Bobby Model, 36

It was a normal day in South Africa when Bobby Model visited from his home in Kenya. Bobby and his sister Faith were driving tovisit a friend when a chunk of concrete smashed against the hood of the truck and bounced through the windshield. Bobby was hit in the head.

By Steve Bechtel | February 2nd, 2010

It was a normal day in South Africa when Bobby Model visited from his home in Kenya. Bobby and his sister Faith were driving to visit a friend when a chunk of concrete smashed against the hood of the truck and bounced through the windshield. Bobby was hit in the head.

In a way, that’s the whole story. It was the end of the road for the man most of us knew. But in reality, it was the beginning of a whole new story about Bobby Model. In the days that became months that became years after June 2007, the incredible circle of friends and family that Bobby had created came forth. He was treated first in South Africa, then in New York City, and then in a series of hospitals in Denver. After 18 months, he was well enough to move back home to Cody, Wyoming. He lived there in his own home, though under constant care, from December of 2008 until September 16. He was 36.

In the small Wyoming climbing community, Bobby was well known, widely loved and always up for an adventure. I met him at the University of Wyoming in the early 1990s, and he, Tom Rangitsch and I climbed all the routes we could scrap our way up at Vedauwoo, and then spent the long, cold winter nights bouldering in a garage gym.

Later, Bobby joined the motivated crew of Lander climbers such as Scott Milton, Will Hair, Todd Skinner, Skip Harper and dozens of others. He was a talented and balanced climber, as comfortable on 5.12 cracks as he was on pockets, and a solid ice climber and alpinist as well. In 1995 he joined Mike Lilygren, Todd Skinner, Bill Hatcher, my brother Jeff Bechtel and me on a trip to climb Trango Tower (Cowboy Direct, VII 5.13a, was the first Grade VII free climb in the world). It was here that Bobby first showcased his talent for photography.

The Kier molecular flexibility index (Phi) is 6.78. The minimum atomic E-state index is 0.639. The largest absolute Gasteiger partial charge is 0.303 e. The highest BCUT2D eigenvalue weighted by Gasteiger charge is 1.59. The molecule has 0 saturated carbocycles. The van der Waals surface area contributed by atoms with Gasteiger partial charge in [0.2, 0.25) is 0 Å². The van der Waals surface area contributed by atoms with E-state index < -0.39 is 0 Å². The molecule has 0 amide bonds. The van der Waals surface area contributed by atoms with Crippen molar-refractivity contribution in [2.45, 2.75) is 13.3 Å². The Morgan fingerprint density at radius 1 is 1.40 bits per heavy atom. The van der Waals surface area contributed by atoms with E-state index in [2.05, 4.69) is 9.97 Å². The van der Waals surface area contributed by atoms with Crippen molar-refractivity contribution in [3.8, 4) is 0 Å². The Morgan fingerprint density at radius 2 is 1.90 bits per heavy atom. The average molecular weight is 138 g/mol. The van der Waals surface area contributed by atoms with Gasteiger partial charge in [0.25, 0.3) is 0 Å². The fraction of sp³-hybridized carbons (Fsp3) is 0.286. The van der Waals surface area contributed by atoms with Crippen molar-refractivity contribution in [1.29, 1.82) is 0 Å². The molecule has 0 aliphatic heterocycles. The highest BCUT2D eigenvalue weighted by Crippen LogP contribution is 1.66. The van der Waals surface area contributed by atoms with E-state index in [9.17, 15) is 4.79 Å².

Slowly, his passion for capturing images took precedence over climbing. Featured on the cover of the April 1996 issue of National Geographic, Bobby later became a regular contributor to the magazine, as well as to other publicationsincluding Rock and Ice, Climbing, Outside, Adventure and the New York Times. His assignments took him to Southeast Asia, Patagonia, Greenland, the Mideast, Eastern Europe andBolivia. Later, he moved his home base to Nairobi, Kenya. There he helped with relief work in the Sudan, tracked down a giant crocodile in Burundi, and climbed the snowy peaks of East Africa.

Bobby was soft-spoken, kind and gentle. He was compulsively organized in his work, but relaxed in most other facets of his life. He saw each person as his equal and was generous with his time. He often tried to come across as crude, even insensitive, but Bobby was one of the most compassionate people I have ever known.

Bobby suffered terribly in the last two years of his life. I continually come back to the question that begs why he had to go through so much pain only to die. What gift could life possibly bring him in those years? My answer, and I believe the only answer, is that these past two years were his gift to us; to give his friends the opportunity to grow together, to tell our friend how much we love him, and to know that somehow we’d be all right without him.

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